Southern Company says it “does not need loan guarantees,” it has secured private financing

Southern Company says it “does not need loan guarantees,” it has secured private financing

Energy & Natural Resources  | Research & Analysis
Sep 30, 2013  | 5 min read

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In February 2010, the Department of Energy (DOE) conditionally offered Southern Company and its partners a total of $8.33 billion in taxpayer-backed loan guarantees to build two reactors in Georgia. According to the DOE Loan Programs Office website, the Title XVII loan guarantee program, created under the Energy Policy Act of 2005, is intended to “support innovative clean energy technologies that are typically unable to obtain conventional private financing due to high technology risks” (emphasis added).[1] Yet, Southern Company, majority owner in the Plant Vogtle Reactors 3&4 project, has repeatedly stated publically it has secured private financing for Plant Vogtle Reactors 3&4 and does not require federal loan guarantees.

In February 2013, Joseph Miller, Executive Vice President of Nuclear Development at Georgia Power Company (subsidiary of Southern Company) stated that private financing for the $14 billion nuclear project has been secured at record-low rates.[2]

According to documents obtained through the Freedom of Information Act, the years of negotiations between the Office of Management and Budget, Department of Treasury, and the Department of Energy have focused on the appropriate credit subsidy cost, the cost of the loan guarantee to the federal government. Taxpayers for Common Sense is concerned that these extended closed door negotiations have allowed project partners to craft a deal that heavily benefits them, making private financing a less attractive option. This type of deal would expose taxpayers to even greater risk.

Below is a list of select quotes by Southern Company stating it does not require federal loan guarantees to construct and operate Plant Vogtle Reactors 3&4, or deliver great benefits to its customers.

“In the event that the DOE does not issue a loan guarantee or Georgia Power determines that the final terms and conditions of the loan guarantee by the DOE are not in the best interest of its customers, Georgia Power expects to finance the construction of Plant Vogtle Units 3 and 4 through traditional capital markets financings.”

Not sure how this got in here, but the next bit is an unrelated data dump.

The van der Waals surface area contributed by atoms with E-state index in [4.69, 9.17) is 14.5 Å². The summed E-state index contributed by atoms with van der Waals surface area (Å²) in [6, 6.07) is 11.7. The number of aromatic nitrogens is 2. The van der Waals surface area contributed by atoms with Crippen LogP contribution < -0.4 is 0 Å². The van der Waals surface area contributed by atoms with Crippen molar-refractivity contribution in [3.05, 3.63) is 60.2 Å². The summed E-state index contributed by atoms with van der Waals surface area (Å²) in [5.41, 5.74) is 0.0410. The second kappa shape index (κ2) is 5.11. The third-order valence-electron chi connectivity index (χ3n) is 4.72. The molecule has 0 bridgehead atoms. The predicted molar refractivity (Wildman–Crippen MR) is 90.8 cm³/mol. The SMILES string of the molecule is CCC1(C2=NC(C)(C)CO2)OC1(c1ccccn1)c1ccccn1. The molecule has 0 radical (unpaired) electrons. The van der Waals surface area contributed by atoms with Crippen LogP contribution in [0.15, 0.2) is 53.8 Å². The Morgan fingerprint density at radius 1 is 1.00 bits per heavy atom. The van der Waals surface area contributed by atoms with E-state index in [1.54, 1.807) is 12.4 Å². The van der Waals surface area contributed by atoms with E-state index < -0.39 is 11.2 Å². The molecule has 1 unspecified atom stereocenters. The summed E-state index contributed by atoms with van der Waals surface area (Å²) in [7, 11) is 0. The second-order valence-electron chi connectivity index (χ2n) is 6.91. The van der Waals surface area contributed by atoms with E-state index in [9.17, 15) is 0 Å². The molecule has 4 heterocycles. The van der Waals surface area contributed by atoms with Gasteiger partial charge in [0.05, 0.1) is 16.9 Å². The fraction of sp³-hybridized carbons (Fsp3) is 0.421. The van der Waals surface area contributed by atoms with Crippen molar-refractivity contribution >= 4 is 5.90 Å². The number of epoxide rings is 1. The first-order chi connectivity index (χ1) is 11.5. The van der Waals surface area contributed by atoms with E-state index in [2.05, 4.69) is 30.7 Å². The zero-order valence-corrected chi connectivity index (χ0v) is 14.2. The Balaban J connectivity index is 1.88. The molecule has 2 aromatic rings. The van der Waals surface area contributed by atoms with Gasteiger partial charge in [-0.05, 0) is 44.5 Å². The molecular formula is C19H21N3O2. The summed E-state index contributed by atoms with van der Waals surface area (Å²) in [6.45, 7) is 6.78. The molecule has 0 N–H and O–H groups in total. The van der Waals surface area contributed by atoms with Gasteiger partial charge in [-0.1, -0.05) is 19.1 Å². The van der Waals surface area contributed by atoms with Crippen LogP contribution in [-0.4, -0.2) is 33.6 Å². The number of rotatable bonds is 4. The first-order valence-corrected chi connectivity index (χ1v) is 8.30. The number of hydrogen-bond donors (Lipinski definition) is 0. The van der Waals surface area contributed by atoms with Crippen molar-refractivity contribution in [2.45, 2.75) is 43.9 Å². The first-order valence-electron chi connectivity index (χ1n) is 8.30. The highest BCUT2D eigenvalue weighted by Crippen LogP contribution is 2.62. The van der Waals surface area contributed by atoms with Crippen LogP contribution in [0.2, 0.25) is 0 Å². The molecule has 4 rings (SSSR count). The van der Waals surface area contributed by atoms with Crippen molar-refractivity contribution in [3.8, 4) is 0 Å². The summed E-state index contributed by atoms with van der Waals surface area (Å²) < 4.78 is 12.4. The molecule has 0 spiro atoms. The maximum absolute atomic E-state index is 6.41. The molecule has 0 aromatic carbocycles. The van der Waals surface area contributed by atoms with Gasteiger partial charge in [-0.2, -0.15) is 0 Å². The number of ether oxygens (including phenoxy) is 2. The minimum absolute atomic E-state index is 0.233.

– Southern Company 2013 Second Quarter Financial Report, August 2013.[3]

“We don’t need them to complete the plant”

– Southern Company’s CEO Tom Fanning at the National Press Club in reference to the conditional loan guarantees in March 2013.[4]

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“Even without these loan guarantees, we believe that we can still deliver up to the $2 billion in potential benefit to Georgia Power’s customers from this project.”

– Southern Company CEO Tom Fanning during 2012 Second Quarter Financial Report Conference Call, July 2012.[5]

“I’ve got to be convinced that whatever terms and conditions we enter into ultimately work to the benefit of our customers. … If they don’t, we don’t need the loan guarantees.”

– Southern Company CEO Tom Fanning in an interview with Reuters in July 2012.[6]

“Q: Does it make sense to continue with the loan guarantee? A: “It may not, that is exactly what I have been saying publicly. It will be some benefit to have it, but it is not going to be enormous. I still think we will deliver up to $2 billion, maybe more, of incremental benefits to the certification case, without loan guarantees. We never needed the loan guarantee to go forward.”

– Southern Company CEO Tom Fanning during Q&A on SNL Energy in November 2012.[7]

For more information, please contact Autumn Hanna at (202) 546-8500 x112
or autumn [at]

[1] U.S. Department of Energy. “Loan Programs Office: Section 1703 Program.” Accessed August 29, 2013.

[2] William Freebairn. “Georgia Power could see loan guarantee for Vogtle units by midyear, executive says.” Platts Energy. February 25, 2013.

[3] The Southern Company. 2013 Second Quarter Financial Report. August 6, 2013.

[4] Daniel Malloy. “Southern Co. CEO optimistic on Vogtle loan guarantees.” The Atlantic-Journal Constitution. March 18, 2013.

[5] The Southern Company. 2012 Second Quarter Financial Report. June 30, 2012.

[6] Eileen O’Grady. “Southern Co CEO says nuclear loan guarantee less enticing.” Reuters. July 18, 2013.

[7] Abby Gruen. “Southern’s Fanning on the economy, Kemper and Vogtle DOE loan.” SNL. November 28, 2012.